“Gwyn Merrick came to make herself useful. Had I not brought my own housekeeper from Leigh Abbey, I have no doubt she would have taken charge of those duties at Priory House.” Susanna’s voice was as cold as her stare, but it did nothing to cool Calthorpe’s heated words.

“Useful!” He flung both hands into the air in frustration. Trust one woman to defend another. “Merrick’s daughter has pawed through my possessions, freed to examine each item by the excuse that she’s been sent to clean and straighten.”

“Unless you have proof to the contrary, I must insist we assume the missing document has been misplaced rather than stolen. We share our conclusions here, Master Calthorpe. Any of your colleagues had only to ask and a copy of Twide’s testimony would have been provided to him. There was no reason to steal it.”

Calthorpe was marshaling a new argument to refute this conclusion when the unmistakable sounds of approaching horsemen reached him. Voices called out from the direction of the stables. Hooves thudded on hard-packed ground. Drawn by the commotion, Susanna crossed the library to a window that overlooked the stableyard and flung the shutters wide. Calthorpe joined her there in time to witness the arrival of several riders and a horse-borne litter.

Although the winter had been one of storms, floods, and landslides, the soil had long since lost its moisture. The dust stirred up by the horses swirled toward the window. Calthorpe pulled back, his eyes watering.

Even more irritating was what he’d seen. Another gentlewoman, he thought in disgust. And worse, a girl-child mounted on one of the horses. Turning to Susanna, complaints ready on his tongue, he bit back what he’d been about to say. She gripped the sill with white-knuckled force and was obliged to take several deep breaths before she regained her composure. Her face had gone as pale as a blanched almond.

Alarmed, Calthorpe forgot he was wroth with her. “Are you ill, Susanna? Shall I call someone?”

“I will recover.” He heard a note of irony in her voice.

“Who are these people? How did they get past Sir Walter’s guards? I thought he gave orders to send all visitors away.”

“The girl on the roan is my foster daughter, Rosamond.” She had to clear her throat before she could continue. “The litter transports Rosamond’s mother, Eleanor Pendennis. She is Sir Walter’s wife.”

Sir Walter Pendennis, as the owner of Priory House, was their nominal host. While Calthorpe watched, Pendennis strode into the stableyard looking no more pleased at the sight of a woman and child than Calthorpe had been. Shoulders stiff, fists clenched at his sides, he advanced on the litter.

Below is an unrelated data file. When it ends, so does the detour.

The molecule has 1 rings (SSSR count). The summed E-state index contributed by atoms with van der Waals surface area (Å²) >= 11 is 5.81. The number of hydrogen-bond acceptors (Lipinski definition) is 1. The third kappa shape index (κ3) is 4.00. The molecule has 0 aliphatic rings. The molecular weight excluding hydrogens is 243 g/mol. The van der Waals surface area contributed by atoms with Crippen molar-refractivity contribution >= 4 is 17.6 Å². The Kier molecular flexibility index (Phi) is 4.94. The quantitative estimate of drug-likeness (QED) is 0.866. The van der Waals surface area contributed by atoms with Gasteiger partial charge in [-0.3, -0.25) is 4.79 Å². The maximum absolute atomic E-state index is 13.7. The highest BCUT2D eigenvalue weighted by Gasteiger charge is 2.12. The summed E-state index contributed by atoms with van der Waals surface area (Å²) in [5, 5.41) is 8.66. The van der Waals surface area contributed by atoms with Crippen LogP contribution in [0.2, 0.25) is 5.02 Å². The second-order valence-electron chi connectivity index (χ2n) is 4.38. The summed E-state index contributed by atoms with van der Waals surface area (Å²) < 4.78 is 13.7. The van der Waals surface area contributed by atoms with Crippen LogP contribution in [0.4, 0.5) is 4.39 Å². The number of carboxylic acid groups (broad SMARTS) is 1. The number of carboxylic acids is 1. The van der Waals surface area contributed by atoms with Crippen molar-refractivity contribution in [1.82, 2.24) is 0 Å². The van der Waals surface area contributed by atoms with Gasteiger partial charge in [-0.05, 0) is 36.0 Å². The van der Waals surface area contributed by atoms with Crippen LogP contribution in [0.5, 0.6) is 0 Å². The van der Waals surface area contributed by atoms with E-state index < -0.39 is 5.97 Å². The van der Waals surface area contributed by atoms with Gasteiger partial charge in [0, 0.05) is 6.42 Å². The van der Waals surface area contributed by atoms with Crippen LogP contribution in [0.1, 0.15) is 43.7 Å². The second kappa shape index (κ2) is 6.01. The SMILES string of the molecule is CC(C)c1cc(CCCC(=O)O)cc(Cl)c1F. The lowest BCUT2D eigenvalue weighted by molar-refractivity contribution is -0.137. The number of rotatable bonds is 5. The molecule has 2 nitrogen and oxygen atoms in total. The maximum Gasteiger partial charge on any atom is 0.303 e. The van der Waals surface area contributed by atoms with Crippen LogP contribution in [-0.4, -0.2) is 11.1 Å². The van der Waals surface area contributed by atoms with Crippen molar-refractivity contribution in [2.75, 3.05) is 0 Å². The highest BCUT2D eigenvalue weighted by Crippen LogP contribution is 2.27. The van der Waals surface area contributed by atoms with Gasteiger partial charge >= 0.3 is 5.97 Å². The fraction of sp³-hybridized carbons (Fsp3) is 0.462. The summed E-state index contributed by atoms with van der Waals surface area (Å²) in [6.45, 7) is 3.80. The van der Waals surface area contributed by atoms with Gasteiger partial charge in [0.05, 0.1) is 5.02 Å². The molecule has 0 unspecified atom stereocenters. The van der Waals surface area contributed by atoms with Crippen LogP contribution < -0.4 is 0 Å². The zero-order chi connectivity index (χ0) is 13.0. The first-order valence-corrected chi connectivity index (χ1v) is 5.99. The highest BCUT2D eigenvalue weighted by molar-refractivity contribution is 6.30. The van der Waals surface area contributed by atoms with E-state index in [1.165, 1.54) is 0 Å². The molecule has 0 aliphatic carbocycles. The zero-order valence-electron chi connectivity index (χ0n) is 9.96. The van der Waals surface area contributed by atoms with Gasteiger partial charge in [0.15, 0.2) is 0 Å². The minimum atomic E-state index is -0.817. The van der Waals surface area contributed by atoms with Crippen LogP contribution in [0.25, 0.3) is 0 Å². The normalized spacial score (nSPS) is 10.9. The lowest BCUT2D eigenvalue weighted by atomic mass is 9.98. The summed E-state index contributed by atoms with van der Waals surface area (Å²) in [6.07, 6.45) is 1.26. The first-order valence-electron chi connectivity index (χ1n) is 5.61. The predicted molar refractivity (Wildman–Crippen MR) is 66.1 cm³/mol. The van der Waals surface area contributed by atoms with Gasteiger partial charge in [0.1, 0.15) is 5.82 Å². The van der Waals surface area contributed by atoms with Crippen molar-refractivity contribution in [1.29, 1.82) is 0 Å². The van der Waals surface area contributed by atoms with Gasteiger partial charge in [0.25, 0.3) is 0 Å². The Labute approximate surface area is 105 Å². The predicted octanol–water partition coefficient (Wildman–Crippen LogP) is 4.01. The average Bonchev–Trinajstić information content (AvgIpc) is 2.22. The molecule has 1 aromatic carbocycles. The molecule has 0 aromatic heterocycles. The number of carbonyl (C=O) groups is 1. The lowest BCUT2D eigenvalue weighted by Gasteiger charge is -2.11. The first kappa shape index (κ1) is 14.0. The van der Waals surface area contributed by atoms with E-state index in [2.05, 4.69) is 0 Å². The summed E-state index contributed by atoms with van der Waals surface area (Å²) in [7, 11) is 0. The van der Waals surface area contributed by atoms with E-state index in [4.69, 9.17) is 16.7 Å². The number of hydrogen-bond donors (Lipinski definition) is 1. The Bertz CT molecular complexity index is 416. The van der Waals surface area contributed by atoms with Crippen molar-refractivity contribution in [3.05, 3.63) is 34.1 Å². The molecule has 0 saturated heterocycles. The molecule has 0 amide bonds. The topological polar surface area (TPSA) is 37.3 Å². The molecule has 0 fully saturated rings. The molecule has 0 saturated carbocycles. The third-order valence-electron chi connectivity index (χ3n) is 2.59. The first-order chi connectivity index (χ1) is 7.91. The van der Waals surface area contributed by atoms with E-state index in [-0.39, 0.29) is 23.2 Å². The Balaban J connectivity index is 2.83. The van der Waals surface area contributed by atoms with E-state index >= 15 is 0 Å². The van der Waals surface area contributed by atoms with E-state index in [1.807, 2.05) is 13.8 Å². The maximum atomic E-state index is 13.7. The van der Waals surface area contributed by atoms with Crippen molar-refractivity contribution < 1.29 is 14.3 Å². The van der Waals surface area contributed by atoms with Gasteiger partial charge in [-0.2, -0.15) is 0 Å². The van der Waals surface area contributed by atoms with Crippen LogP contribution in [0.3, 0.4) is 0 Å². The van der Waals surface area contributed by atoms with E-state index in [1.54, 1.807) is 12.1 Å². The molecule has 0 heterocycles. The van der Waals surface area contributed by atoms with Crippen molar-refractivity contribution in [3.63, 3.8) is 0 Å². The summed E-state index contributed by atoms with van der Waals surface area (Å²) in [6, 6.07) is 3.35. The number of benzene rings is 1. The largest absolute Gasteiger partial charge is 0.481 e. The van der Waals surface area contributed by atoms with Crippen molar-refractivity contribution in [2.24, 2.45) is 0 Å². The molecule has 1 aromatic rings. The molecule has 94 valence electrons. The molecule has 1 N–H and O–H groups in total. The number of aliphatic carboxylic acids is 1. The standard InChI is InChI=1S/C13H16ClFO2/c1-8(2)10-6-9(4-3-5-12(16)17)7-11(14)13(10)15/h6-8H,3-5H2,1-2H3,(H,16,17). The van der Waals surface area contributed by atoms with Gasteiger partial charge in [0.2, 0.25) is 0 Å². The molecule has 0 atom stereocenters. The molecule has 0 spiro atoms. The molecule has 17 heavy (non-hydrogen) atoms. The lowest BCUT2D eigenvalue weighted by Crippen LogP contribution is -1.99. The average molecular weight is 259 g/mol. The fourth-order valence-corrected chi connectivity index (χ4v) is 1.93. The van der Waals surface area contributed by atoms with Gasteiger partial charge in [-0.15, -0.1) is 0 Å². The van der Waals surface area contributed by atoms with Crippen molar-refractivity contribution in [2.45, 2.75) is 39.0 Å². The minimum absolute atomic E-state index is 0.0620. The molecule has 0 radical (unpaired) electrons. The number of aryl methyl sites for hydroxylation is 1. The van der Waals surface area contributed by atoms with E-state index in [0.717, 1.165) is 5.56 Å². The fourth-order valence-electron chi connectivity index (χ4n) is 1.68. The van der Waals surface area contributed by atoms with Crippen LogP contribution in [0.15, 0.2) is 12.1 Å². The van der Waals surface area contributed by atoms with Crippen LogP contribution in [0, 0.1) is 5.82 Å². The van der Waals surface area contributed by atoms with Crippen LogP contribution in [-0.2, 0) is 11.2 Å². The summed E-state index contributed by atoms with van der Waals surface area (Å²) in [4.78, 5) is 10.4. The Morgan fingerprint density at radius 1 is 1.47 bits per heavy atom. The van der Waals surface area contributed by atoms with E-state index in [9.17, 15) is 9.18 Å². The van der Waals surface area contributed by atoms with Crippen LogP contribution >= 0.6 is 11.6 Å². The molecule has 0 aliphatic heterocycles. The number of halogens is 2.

“I must go down!” Susanna was already moving toward the door. “We will have to continue our discussion at a later time, Master Calthorpe. After supper?”

“There is no great rush,” he conceded. His temper, always quick to flare, was likewise fast to fade.

She took him at his word and hurried off, to interfere in Sir Walter’s business, he surmised.

Calthorpe’s pace was slower. He had no interest in the newcomers and made his way instead toward the former monk’s cell he’d been assigned as a private study, determined to use this interval to write down all he remembered of Twide’s account. He’d give that to Susanna this evening then go on to discuss the other matter he’d meant to bring to her attention. Another discrepancy, this one in records left by a certain gentleman of Mantua.

Lost in contemplation of how the two subjects might be linked, Calthorpe entered his cubicle and closed the door behind him. Only then did he realize someone was already in the small room.

“Put that back!” he ordered, outraged to recognize one of the most precious of his research materials in the intruder’s hand. Protective as a doting father looking out for his child and without a thought for his own safety, Calthorpe advanced toward his writing table and the person cowering behind it.

The would-be thief came at him in a desperate rush. They collided heavily and Calthorpe fell, striking both knees on unyielding oak floorboards with enough force to rattle his bones. Too late, he perceived the extent of his danger, but before he could ward off the blow, pain lanced through his head.

His last thought, as he sank into unconsciousness, was that he wished he’d had time to tell Susanna Appleton everything.